BEACON Researchers at Work: How do geckos stick to the wall?

This week’s BEACON Researchers at Work post is by University of Idaho graduate student Travis Hagey.

While doing fieldwork in the Dominican Republic helping collaborators look at habitat use of rare and unique anole lizards, I found a very rare species of anole (Anolis fowleri).

I am a fourth year grad student in Dr. Luke Harmon’s lab at the University of Idaho. My thesis looks at how geckos (and some other lizards) use their sticky toes to adhere to surfaces. I also study the patterns of ecological and evolutionary diversification of gecko toes. By studying the details of geckos’ adhesive pads, we can understand the physics and mechanics of how toes stick (biomechanics). We can also begin to understand long-term evolutionary patterns across padded lizards, including adaptation, convergence and evolutionary constraint. We can also consider how adhesive toes may change how a lizard may use its environment.

Ecology and evolution have been topics of interest to me in since I was an undergrad, and mechanics is something I’ve been excited about since I was a kid. My bedroom was covered in Legos and I often took apart electronics and other toys just to figure out how they worked. I think about problems, including evolutionary problems, from a mechanical point of view. This is the main reason why I find the mechanics behind gecko toe pads to be so interesting.

Photographs of five different types of gecko toe pads

There are many different types of gecko toe pads. Some species have fan-shaped pads (upper left), some have divided pads (upper center), undivided pads (upper right), no adhesive pads at all (lower left) or only pads on the very tips of the toes (lower right).

There are three different groups of lizards with adhesive toe pads: geckos, anoles and a few species of Pacific island skinks. These groups are distantly related, which tells us that toe pads most likely evolved independently in all three groups – and probably multiple times within geckos. The adhesive pads of these lizards have important characteristics at multiple size scales. At a broad scale, different lizards have differently shaped pads. Some species have undivided lamellae (the horizontal scales on the bottom of lizard toes), others have divided lamellae, some have fan shaped lamellae or only one or two pads on the very tip of their toe. Some species that spend their lives on the ground don’t have any pads at all. When we look closer at the adhesive pads using electron microscopy, we see millions of very small structures called setae. They may look like hairs, but only mammals have hair. Instead, setae are actually modifications of the outer layer of skin. Reptile skin (and setae) are made mostly of beta keratin, a protein similar to the material from which our fingernails and hair are made. Lizard setae are much, much smaller then a human hair. The length of most setae is equal to the width of our hair (about 100 micrometers). Setae are so small that the atoms in the tip make very weak chemical bonds with the surface they’re walking on (Van der Waals force). This weak force is what makes them stick to a surface. This type of adhesion is very different from Velcro or suction cups or glue or most other sticky things we commonly encounter.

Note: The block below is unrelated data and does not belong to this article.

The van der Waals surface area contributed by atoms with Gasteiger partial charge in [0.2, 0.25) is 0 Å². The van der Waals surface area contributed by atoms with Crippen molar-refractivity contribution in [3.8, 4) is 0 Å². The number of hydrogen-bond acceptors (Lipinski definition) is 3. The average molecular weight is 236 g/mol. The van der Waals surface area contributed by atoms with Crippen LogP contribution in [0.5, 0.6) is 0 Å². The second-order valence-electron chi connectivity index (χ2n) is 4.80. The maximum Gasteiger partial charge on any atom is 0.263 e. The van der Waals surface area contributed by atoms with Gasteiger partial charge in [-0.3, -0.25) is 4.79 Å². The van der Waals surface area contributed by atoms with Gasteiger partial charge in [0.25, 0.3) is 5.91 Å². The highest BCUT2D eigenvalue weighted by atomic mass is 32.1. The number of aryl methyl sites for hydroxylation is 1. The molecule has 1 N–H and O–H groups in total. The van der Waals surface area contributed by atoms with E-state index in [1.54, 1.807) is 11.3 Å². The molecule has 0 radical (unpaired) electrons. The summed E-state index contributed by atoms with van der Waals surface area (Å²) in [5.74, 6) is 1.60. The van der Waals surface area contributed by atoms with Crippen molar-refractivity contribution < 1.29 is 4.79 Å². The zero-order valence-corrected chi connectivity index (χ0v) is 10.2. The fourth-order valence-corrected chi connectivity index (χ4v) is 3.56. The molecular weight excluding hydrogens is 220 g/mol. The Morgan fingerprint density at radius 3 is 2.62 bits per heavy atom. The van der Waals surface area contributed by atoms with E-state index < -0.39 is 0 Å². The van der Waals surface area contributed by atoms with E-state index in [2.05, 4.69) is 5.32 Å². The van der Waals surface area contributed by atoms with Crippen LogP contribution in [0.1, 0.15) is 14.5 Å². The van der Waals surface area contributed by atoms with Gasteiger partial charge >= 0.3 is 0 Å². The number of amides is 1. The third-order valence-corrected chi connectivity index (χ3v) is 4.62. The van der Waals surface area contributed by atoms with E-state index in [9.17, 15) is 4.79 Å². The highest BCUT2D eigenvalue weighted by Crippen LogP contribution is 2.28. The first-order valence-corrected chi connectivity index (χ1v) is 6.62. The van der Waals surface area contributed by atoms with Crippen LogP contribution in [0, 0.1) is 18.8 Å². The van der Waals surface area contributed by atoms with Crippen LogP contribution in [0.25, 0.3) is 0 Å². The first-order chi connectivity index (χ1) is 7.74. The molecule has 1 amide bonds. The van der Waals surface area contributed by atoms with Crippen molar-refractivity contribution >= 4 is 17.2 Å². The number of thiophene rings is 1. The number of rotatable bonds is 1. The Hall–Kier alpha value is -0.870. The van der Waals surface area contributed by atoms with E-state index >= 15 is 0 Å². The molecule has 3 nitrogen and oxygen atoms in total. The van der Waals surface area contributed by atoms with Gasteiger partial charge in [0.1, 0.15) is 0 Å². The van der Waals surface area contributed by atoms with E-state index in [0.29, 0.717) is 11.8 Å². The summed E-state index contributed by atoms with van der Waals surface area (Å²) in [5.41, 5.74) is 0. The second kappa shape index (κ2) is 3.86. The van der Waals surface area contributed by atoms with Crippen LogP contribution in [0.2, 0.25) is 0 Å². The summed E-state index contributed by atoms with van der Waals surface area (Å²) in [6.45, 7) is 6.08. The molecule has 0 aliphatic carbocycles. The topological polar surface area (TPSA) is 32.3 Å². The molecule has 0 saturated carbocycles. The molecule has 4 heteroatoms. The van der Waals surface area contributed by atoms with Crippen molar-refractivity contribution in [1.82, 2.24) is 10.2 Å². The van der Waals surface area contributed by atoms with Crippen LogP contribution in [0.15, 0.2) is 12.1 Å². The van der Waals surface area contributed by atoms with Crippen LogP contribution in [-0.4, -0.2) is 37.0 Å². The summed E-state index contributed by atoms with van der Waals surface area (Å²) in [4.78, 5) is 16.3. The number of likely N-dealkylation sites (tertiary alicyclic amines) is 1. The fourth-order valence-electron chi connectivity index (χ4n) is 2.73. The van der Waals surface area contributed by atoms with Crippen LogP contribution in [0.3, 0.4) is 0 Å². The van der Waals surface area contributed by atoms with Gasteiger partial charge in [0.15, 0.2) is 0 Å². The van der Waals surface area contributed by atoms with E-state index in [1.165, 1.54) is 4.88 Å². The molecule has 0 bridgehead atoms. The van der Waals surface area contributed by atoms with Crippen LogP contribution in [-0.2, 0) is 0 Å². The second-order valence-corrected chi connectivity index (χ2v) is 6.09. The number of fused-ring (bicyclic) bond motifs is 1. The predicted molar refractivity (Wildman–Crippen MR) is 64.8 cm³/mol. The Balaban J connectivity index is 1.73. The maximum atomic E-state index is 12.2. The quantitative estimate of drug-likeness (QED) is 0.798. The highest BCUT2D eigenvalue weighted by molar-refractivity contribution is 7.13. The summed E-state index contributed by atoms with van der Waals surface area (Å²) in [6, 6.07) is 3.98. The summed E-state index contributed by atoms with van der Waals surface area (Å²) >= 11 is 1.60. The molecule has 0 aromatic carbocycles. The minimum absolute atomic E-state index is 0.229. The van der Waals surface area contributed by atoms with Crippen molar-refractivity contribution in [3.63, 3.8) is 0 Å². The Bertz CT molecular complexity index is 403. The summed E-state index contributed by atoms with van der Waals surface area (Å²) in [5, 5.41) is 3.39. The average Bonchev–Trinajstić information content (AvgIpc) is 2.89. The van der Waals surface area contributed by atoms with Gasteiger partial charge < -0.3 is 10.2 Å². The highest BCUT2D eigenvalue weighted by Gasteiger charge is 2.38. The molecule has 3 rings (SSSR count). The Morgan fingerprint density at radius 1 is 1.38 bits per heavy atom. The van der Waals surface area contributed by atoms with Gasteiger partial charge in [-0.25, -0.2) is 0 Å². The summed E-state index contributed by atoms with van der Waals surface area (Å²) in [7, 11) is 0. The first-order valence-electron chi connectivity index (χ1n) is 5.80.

Electron microscope image of setae

We can use an electron microscope to look at gecko setae. These setae are about 100 micrometers tall and cover the adhesive pads of geckos. Setae are branched at the tips, kind of like a bushy tree, with each tip making a weak chemical bond with whatever the gecko is walking on. When all the setae tips are added together, the entire gecko toe pad can actually make really strong adhesive forces.